I guess Apple have seriously underestimated demand and the servers can't cope.
As for watermarking, I'd bet it won't survive transcoding to another format.
[in response to Simon Hobson] Audio watermarks can be fairly robust
Yes, I think the servers are oversubscribed right now, and having to encode the tracks on the fly as well.
In terms of robustness, the watermark research effort I worked on spawned "PromoProtection", which EMI (and later others such as V2) used to trace ownership of pre-release promo CDs that were supplied to commercial radio stations. Each radio station needed to pay for their promo, but the problem was that once some stations got hold of it, others would quickly receive copies illegally. The fact that they had a copy was obvious as they would air it, but the real question was where did it come from?
We would make a unique serial number for each purchase that would identify the station and the track itself. Then, we had these computers tuned in to every FM and DAB radio station scanning for the presence of these watermarks. As soon as it found a station playing an illegal copy, it would also know where the copy came from and fine the offender. Within 6 months, promo piracy ended.
The watermark survived most things, including transcoding to a lossy format, from that lossy format to another, or even from a loudspeaker across a noisy pub into a PDA's microphone - you'd be surprised.
Changing the payload was also quite tricky because its locations in time and frequency were scattered. Attacks usually lead to either damaging the listening quality of the music, or simply adding additional codes to the track, all of which the decoder could spot.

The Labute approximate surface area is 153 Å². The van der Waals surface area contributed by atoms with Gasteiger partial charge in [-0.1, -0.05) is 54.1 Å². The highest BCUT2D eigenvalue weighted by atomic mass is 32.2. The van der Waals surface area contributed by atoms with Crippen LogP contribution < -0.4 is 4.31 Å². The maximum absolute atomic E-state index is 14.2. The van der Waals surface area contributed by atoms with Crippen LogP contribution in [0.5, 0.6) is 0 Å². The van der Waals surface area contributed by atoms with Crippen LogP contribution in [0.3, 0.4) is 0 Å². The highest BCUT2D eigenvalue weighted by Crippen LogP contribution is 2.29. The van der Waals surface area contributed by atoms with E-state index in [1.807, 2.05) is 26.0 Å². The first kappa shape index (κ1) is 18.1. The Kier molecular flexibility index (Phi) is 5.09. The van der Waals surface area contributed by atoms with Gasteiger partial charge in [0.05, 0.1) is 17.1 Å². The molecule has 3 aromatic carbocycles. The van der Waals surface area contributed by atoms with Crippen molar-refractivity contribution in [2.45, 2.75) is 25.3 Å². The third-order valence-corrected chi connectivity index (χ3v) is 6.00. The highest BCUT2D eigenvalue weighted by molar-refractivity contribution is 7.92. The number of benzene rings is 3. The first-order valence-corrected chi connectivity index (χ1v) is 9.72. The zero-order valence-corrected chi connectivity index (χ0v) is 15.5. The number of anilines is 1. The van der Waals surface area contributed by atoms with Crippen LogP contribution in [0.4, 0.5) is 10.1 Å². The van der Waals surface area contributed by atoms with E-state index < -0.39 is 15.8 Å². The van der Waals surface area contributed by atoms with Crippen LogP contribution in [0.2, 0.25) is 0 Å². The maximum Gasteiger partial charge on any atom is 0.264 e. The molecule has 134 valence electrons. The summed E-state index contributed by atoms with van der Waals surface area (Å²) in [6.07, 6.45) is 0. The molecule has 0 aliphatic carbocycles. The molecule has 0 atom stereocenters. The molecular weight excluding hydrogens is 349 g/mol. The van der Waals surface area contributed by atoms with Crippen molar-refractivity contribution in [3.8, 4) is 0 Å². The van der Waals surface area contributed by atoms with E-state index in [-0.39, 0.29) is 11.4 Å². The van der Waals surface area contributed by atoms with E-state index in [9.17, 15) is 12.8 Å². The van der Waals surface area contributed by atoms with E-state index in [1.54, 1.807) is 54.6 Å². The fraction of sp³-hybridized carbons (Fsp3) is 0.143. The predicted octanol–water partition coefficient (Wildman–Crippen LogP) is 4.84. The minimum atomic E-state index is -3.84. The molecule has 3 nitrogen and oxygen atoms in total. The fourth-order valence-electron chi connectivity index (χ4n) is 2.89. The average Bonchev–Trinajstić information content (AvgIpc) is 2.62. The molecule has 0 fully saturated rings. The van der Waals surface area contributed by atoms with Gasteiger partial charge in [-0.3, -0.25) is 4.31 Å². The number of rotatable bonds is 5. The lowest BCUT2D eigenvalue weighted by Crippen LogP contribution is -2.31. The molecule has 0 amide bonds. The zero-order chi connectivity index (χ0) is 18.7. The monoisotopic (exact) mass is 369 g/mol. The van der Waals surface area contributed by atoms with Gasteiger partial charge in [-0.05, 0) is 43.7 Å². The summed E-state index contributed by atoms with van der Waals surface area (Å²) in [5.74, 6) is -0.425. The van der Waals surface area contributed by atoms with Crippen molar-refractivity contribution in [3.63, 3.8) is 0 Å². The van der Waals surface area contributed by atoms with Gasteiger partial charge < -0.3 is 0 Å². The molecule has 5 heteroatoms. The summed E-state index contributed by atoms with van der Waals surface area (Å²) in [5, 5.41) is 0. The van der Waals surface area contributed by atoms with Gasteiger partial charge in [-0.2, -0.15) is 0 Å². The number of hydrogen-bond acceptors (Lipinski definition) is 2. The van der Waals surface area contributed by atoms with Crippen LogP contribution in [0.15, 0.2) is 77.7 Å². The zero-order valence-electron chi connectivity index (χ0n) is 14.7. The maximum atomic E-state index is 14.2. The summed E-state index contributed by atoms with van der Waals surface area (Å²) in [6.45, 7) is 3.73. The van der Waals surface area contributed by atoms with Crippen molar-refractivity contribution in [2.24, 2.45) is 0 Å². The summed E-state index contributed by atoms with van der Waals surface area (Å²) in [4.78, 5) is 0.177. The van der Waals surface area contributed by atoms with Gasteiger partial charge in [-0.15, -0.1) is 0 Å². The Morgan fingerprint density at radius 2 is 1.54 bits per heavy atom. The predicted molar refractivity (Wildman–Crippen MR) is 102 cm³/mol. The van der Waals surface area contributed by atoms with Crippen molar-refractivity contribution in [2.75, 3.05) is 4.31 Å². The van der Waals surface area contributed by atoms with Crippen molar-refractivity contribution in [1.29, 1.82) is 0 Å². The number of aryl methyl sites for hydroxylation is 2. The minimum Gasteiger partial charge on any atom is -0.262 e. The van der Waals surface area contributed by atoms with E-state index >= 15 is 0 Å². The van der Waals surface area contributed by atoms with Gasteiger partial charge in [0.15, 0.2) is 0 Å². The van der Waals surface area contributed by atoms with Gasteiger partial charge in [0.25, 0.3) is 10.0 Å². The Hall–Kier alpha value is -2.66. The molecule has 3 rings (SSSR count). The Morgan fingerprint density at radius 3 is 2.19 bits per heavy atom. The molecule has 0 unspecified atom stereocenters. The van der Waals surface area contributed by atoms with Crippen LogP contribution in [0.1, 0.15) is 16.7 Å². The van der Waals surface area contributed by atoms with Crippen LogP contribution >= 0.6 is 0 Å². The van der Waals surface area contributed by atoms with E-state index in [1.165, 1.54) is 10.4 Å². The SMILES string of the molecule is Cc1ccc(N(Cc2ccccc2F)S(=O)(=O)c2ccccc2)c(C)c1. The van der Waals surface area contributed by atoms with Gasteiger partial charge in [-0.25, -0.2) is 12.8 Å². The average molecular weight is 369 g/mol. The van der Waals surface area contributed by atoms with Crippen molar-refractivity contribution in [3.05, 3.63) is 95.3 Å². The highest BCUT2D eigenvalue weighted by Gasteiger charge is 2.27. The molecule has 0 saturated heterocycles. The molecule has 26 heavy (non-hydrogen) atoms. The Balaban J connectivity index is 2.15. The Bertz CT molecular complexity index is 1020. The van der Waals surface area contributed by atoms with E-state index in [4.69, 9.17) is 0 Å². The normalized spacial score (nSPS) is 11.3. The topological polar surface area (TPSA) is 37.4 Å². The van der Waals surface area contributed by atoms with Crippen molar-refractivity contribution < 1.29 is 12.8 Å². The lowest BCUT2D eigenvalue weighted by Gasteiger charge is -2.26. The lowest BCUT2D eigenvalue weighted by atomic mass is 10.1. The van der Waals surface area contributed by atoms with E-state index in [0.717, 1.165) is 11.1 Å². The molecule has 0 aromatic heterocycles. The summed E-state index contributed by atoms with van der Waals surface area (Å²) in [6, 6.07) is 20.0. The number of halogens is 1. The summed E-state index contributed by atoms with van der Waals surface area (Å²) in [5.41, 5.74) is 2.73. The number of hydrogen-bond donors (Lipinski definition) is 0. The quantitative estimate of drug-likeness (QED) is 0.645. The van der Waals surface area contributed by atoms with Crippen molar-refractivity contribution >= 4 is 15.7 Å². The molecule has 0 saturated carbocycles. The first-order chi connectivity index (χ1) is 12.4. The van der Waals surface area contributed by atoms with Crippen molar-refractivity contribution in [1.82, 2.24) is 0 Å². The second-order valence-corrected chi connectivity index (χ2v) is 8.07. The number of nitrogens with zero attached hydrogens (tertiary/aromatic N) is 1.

I don't think Apple are using PromoProtection though, because it needs to encode in the PCM domain (even more CPU than an MDCT domain encoder).
If you don't want the serials/names/tags....
Converting to a lossy format and back would render any watermarking completely stuffed. And transcoding to anything should allow easy editing of any other tags in there.
So either way, it's not a big deal. If you don't upload them, no issues. If you want to be a pirate, just transcode it to MP3 and let any hidden tagging get obliterated.
High Frequency encoding
A couple of years ago there was mobile phone service, I think the number was 2581, if you dialled the number and held your phone to the speaker, they would text you the title/artist of the track. I believe this was achieved by reading high frequency signals encoded in the track. Would it be possible to encode Personally Identifiable Information in the same way? If so, then it might survive re-encoding to different formats and would be difficult to remove without degrading the track.
I for one am in favour of discrete means of preventing wholesale copying. I am a part time musician and know a lot of other musicians. Their work is as valuable as anyones, but for some reason everyone believes that music is written and produced by machine (the versificator maybe) and distributed by greedy corporations. Wait a minute, with some of the pulp being produced these days maybe it is... Ho hum, you only get what you pay for.
I don't see a problem with this.
Honnestly I don't think it's a bad idea. For me the best digital distribution system is one where you can copy the content as much as you want on your own devices and media (including new ones that don't yet exist when you buy the content), share it with your familly and maybe friends, that continues to play even if the service that sold you the media is discontinued but where you would be reluctant to mass distibute it (because there the artist doesn't get paid, which means no second abulm etc...)